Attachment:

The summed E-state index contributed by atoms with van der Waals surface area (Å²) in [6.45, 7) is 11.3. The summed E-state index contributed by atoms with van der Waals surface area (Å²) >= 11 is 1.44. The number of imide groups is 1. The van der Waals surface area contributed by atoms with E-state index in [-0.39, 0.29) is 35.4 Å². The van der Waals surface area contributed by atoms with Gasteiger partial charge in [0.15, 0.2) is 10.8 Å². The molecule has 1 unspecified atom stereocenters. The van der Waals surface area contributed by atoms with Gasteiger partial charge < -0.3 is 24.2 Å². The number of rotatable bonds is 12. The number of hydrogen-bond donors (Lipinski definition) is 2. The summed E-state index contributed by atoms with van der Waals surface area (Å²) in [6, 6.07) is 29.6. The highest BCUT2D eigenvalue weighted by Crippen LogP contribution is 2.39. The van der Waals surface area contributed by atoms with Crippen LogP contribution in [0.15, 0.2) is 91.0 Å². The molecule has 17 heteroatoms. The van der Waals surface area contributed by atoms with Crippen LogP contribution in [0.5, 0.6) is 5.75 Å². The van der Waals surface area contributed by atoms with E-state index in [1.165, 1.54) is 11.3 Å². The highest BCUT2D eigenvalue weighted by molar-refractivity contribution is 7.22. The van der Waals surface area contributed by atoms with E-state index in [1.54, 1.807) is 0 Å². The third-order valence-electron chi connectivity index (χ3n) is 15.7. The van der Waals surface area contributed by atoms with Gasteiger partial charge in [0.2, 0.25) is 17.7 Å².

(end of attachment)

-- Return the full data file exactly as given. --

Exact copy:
The summed E-state index contributed by atoms with van der Waals surface area (Å²) in [6.45, 7) is 11.3. The summed E-state index contributed by atoms with van der Waals surface area (Å²) >= 11 is 1.44. The number of imide groups is 1. The van der Waals surface area contributed by atoms with E-state index in [-0.39, 0.29) is 35.4 Å². The van der Waals surface area contributed by atoms with Gasteiger partial charge in [0.15, 0.2) is 10.8 Å². The molecule has 1 unspecified atom stereocenters. The van der Waals surface area contributed by atoms with Gasteiger partial charge < -0.3 is 24.2 Å². The number of rotatable bonds is 12. The number of hydrogen-bond donors (Lipinski definition) is 2. The summed E-state index contributed by atoms with van der Waals surface area (Å²) in [6, 6.07) is 29.6. The highest BCUT2D eigenvalue weighted by Crippen LogP contribution is 2.39. The van der Waals surface area contributed by atoms with Crippen LogP contribution in [0.15, 0.2) is 91.0 Å². The molecule has 17 heteroatoms. The van der Waals surface area contributed by atoms with Crippen LogP contribution in [0.5, 0.6) is 5.75 Å². The van der Waals surface area contributed by atoms with E-state index in [1.165, 1.54) is 11.3 Å². The highest BCUT2D eigenvalue weighted by molar-refractivity contribution is 7.22. The van der Waals surface area contributed by atoms with E-state index in [1.54, 1.807) is 0 Å². The third-order valence-electron chi connectivity index (χ3n) is 15.7. The van der Waals surface area contributed by atoms with Gasteiger partial charge in [0.2, 0.25) is 17.7 Å².